Tyson Garvin and I knew the 780-mile race from New York City to Bermuda known as the Bermuda Challenge would be difficult, but we had no idea we would end up facing our toughest test while still within sight of the city skyline. Coming down hard after launching off a large swell departing the Big Apple, the engine hatch ram on our 37-foot Statement Marine center console failed and punctured the port engine’s starter cable. In an instant, we went from racing along at more than 50 mph to being dead in the water and on fire with 680 gallons of diesel.
Calling out for a wet towel, Tyson quickly extinguished the flames in the engine compartment and the melting battery switches and cables. A quick survey revealed that both the port and starboard starting batteries had completely melted, as well as one of the two house batteries and three of the four battery switches. Without power and drifting in large ocean swells, the ultimate jury rig began.
Garvin set about rewiring the electrical system to bypass all three melted batteries and battery switches. I broke out the damage control repair kit that we had outfitted with a set of jumper cables. Since the port engine’s battery cable was completely severed, we used the jumper cables to jump directly to the boat’s starter to bring the port engine back to life. A few more minutes of creative wiring, and Tyson had the starboard engine running, its alternator feeding much-needed power to the only remaining battery. We secured the engine hatch with two mooring lines and two ratchet straps.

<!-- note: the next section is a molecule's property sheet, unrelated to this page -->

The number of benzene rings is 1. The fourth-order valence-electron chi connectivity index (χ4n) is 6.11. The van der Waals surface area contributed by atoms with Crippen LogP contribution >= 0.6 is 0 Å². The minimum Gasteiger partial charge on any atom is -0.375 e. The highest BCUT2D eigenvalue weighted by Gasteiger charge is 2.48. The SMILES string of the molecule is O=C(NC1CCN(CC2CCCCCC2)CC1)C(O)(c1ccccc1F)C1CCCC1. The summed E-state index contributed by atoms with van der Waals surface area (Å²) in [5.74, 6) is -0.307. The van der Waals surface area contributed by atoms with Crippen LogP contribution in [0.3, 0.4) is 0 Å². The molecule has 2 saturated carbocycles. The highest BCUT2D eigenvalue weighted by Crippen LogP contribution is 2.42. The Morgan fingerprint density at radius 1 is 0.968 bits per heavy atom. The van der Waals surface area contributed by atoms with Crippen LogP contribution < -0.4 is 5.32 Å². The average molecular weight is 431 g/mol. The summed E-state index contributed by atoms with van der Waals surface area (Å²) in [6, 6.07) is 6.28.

Now what? Do we limp 15 miles back to Liberty Landing Marina with our tails between our legs, or put the throttles on the dash and go for it? The GPS read 765 miles to go, so we pushed the throttles forward and headed off into the rising sun and the record books.
Chris Fertig (above, at the wheel) is a safety and boat-handling expert with experience running high-speed powerboats. A former Coast Guardsman, he and Garvin broke the Bermuda Challenge record in 2012 and reclaimed it in 2013 with a 39-foot Skater.
September 2014 issue